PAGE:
independent

Tuesday 23 April 2019

Project 'a work in progress'

Bill Browne

Since joining the OPW team at Doneraile Court, one of renowned freelance architectural historian Christopher Moore's principal tasks has been to find the items that adorn the refurbished ground floor of the magnificent building when it opens to the public on June 29.

Mr Moore, who also lectures in architectural history and the history of interiors with a specialist interest in paint, said taking the house from a virtual shell has been an exciting challenge.

"It's been wonderful. People in Doneraile have been waiting 50-years for the house to come of age and open to the public. For me it's a dream project. You have a really interesting house in every sense that was really a blank canvas," said Mr Moore.

"We had different options. Do we refurnish the house as it was in 1969 before all the contents left? Do we have just as an exhibition centre or do we try to make it tell one of any number of stories? The latter is what we are doing," he said.  With this in mind, Mr Moore said the team has decided on a particular simple aesthetic in keeping with "trying to retain the patina of age." 

"So the restoration techniques and paints that we are using are very much aligned with the conservation principles of the OPW in the main building project. In turn, every object that we acquire has to be able to justify itself and tell a particular story," said Mr Moore. 

He said acquiring the paintings, furniture and other items for the ground floor turned out to be a relatively easy task. 

"There are a couple of donors who have been exceptionally generous. Some of our objects have come from existing OPW houses, some have been purchased, a lot are donations to the Irish Georgian Society which are conditional gifts to Doneraile."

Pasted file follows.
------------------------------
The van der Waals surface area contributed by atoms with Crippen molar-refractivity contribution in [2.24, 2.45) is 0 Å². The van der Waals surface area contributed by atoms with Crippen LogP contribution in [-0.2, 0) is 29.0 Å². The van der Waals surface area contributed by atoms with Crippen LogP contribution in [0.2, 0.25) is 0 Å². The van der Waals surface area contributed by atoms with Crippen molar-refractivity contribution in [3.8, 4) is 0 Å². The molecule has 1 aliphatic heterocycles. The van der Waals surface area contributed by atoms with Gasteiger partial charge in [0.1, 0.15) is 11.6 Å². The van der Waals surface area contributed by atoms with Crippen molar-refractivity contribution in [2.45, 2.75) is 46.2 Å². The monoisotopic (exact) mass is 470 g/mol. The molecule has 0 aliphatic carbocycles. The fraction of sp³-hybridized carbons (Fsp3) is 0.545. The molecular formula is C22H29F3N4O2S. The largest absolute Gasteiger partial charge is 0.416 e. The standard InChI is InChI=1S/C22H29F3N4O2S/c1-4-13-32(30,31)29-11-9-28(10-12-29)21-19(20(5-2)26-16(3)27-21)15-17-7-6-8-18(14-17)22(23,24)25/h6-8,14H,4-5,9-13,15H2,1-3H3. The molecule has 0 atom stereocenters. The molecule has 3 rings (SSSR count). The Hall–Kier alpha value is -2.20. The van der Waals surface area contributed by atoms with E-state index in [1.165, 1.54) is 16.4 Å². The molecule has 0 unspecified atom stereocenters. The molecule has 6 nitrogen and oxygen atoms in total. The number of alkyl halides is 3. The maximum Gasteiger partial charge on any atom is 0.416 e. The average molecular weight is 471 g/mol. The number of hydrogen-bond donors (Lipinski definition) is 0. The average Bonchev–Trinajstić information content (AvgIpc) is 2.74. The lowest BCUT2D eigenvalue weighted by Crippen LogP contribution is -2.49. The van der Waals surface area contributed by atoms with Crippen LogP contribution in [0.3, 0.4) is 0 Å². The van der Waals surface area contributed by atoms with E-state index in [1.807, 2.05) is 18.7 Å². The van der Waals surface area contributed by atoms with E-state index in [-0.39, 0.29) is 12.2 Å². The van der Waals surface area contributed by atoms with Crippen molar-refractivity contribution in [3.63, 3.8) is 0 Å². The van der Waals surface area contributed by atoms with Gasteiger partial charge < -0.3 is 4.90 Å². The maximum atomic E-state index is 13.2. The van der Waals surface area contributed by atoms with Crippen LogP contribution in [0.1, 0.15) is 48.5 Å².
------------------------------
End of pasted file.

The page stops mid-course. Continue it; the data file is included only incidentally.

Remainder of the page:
"People are very passionate and excited about what is happening in Doneraile, so in a way the generosity of people has not surprised me," said Mr Moore. 

He was keen to point out that the manner in which the OPW is interpreting the house was very much a work in progress and would evolve over the years. 

"By the end of June it will be put together and will have a defined  look. Each object has got a provenance and a lot of them are from Cork, which is very important," said Mr Moore. 

"Over the years it will evolve, because Mary (Heffernan), who has huge vision, wants to develop this notion of the country house, the layers of the Park and its relationship with the village and surrounding area."

He said that a huge amount had been achieved in the house since last autumn when work on the ground floor commenced in earnest. 

"Once this is open in June we will take a breather and move onto the next phase, which will hopefully be the restoration of the first floor," he said.

Corkman

News